The investigated the linkage between family and private business in Kyrgyzstan, with a focus on small businesses. The research was conducted through a combination of in-depth interviews and a survey of 1000 small business owners in Bishkek and Osh. The study began with twenty in-depth interviews with entrepreneurs from different industries as well as experts and leaders of business associations. The interviews aimed to gain insights into the role of family in small businesses and explore the various forms of family involvement.
The survey was conducted using random sampling, which included block selection and census. The results highlighted the significant role of family in small businesses in Kyrgyzstan. Family members play a crucial role in key decision-making processes and occupy key positions within the business. Furthermore, family businesses in Kyrgyzstan are often passed down from generation to generation, indicating the significance of family involvement in sustaining small businesses in the country. The survey results also confirm the prevalence of family-owned businesses and the involvement of family members in small businesses. These findings can provide valuable insights to policymakers and business leaders in Kyrgyzstan to promote and support the role of family in small businesses.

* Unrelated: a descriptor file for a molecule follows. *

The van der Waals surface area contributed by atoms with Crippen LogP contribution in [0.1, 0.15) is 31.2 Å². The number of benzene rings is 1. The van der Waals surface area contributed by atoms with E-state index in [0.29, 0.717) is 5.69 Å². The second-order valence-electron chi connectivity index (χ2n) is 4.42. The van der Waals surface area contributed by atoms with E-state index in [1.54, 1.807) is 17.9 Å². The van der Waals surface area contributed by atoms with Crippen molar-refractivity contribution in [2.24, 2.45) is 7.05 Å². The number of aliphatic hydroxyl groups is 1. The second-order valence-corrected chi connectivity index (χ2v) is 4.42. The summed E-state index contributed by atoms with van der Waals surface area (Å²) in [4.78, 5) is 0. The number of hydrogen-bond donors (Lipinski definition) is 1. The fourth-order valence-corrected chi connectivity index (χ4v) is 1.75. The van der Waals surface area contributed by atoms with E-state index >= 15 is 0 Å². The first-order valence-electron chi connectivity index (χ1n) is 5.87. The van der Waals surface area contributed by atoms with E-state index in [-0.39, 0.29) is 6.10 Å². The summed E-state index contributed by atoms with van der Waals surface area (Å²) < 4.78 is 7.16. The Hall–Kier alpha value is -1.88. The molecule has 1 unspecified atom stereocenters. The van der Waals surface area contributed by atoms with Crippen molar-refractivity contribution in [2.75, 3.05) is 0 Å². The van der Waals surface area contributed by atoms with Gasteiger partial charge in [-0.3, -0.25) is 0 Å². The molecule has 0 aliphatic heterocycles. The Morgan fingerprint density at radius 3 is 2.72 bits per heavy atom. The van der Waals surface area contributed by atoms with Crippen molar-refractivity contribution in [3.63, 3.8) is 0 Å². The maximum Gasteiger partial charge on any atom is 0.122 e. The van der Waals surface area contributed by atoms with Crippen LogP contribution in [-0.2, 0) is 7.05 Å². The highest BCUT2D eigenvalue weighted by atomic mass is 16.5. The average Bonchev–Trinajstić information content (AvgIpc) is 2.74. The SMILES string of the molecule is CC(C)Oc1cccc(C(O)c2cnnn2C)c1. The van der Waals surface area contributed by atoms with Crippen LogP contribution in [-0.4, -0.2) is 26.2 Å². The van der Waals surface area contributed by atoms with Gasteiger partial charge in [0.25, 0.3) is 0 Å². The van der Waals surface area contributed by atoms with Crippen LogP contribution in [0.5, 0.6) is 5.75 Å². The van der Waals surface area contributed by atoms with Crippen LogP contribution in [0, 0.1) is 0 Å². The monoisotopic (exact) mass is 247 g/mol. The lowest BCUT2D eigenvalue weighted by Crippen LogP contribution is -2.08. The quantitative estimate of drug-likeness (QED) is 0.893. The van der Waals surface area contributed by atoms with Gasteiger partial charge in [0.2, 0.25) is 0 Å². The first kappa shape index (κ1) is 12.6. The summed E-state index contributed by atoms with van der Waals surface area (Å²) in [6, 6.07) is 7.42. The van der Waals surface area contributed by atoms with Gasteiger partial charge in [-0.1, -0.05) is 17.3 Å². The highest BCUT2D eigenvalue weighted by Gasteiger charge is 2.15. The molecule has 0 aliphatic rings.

The study was led by Dr. Paul Dower (University of Wisconsin – Madison), funded by the UK Department for International Development (DFID) and conducted locally by Target Research team through partner organisation, Crossroads Central Asia.